DAMPHA KUNDA, Gambia — The village was losing its young men. Hundreds had left their thatched-roof huts and tiny squares of farmland for the promise of Europe. About 40 had died on the way.

Susso knew nearly all of them. He had prayed at the funerals after their boats capsized or their smugglers stranded them in the desert, ceremonies with mourners but no bodies. The grim toll complicated his plan, turned it into a secret he hid from almost everyone.

He, too, was preparing to join the exodus from Dampha Kunda.
Africa has never seen such a flood of young men heading for Europe. The number of migrants crossing by sea to Italy, a top entry point, nearly quadrupled from 2013 to 2014, reaching about 170,100. Sub-Saharan Africans made up a growing percentage of the total, with around 64,600 arriving last year. This year, the figure is expected to be even higher. Gambia, one of Africa’s smallest nations, is a big contributor to that flow.

To deter the arrivals, European policymakers have proposed reinforcing their naval forces in the Mediterranean, conducting mass deportations and destroying smugglers’ boats. When Susso turns on the radio in the bedroom he shares with his wife and six children, he hears all the ways Europe is trying to dissuade him from leaving.

But it has never been so alluring — or so easy — to begin the trip. Over the past two years, sub-Saharan Africa’s smuggling networks have expanded, as Libya has descended into chaos, leaving its coasts unguarded as migrants set out for Italy, a few hundred miles away.

Stories of Gambians arriving on Italian or Spanish shores now reach even remote Dampha Kunda via Facebook and text message, like rumors of a gold rush. Most men keep their plans a secret until they leave, fearing an outcry from worried relatives or arrest by the country’s authoritarian government. Susso asked that only his last name, common in eastern Gambia, be used in this article.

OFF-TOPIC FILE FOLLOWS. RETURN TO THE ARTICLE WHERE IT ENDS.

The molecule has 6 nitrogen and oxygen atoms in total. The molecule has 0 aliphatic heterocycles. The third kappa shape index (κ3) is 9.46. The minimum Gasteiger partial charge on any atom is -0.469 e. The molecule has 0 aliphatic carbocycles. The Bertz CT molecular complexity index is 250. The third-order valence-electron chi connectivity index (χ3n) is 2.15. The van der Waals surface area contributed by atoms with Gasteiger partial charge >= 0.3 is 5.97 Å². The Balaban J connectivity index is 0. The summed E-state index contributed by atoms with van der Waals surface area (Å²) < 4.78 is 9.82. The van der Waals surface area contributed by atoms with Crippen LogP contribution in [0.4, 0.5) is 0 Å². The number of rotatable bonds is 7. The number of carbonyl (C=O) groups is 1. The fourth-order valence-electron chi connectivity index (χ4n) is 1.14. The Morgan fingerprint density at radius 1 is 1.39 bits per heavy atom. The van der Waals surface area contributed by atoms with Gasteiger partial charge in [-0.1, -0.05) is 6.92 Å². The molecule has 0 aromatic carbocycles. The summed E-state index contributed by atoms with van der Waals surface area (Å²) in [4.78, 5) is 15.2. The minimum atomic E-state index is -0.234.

In the weeks before his trip, he veiled himself in routine, waking every day at 5 and working on the rice farm of the village’s richest family. He played on the floor with his children, most of them half-clothed in torn shirts and underwear, telling them nothing of his plan.

Then, one day in May, Susso opened a drawer hidden under a yellow blanket and removed a small metal box with a silver padlock. He counted the money: 17,000 dalasi, about $500. It had taken him three years. It was enough to begin the journey north.

Twice a week, a bus called the “TA Express,” full of young men wearing sandals and carrying small bags, clatters past Dampha Kunda on its way to Agadez, a desert city in Niger that smugglers use as a way station on the route to Libya and Europe.

Soon, Susso told himself, he would be on it.

“The Western Route,” experts call the web of migrant trails from Gambia, Senegal and Mali that now lead to North Africa. But Gambians have a different name for the dangerous path to Europe: The Backway.

“Say No to the Backway,” reads a government banner near Susso’s village, with a picture of a boat capsized in the ocean.

“Backway bad way,” says a song funded by the U.S. Embassy in Gambia and played on the radio here.

Across Africa, there are different paths to Europe and different reasons for leaving. In Somalia, refugees flee the brutal al-Shabab rebels, following an “Eastern route” winding through Sudan. In Eritrea, they escape a harsh military regime.

And Susso’s reasons? He walked by them one day in the scorching heat shortly before he would depart, homes in sandy lots with numbers painted on the walls.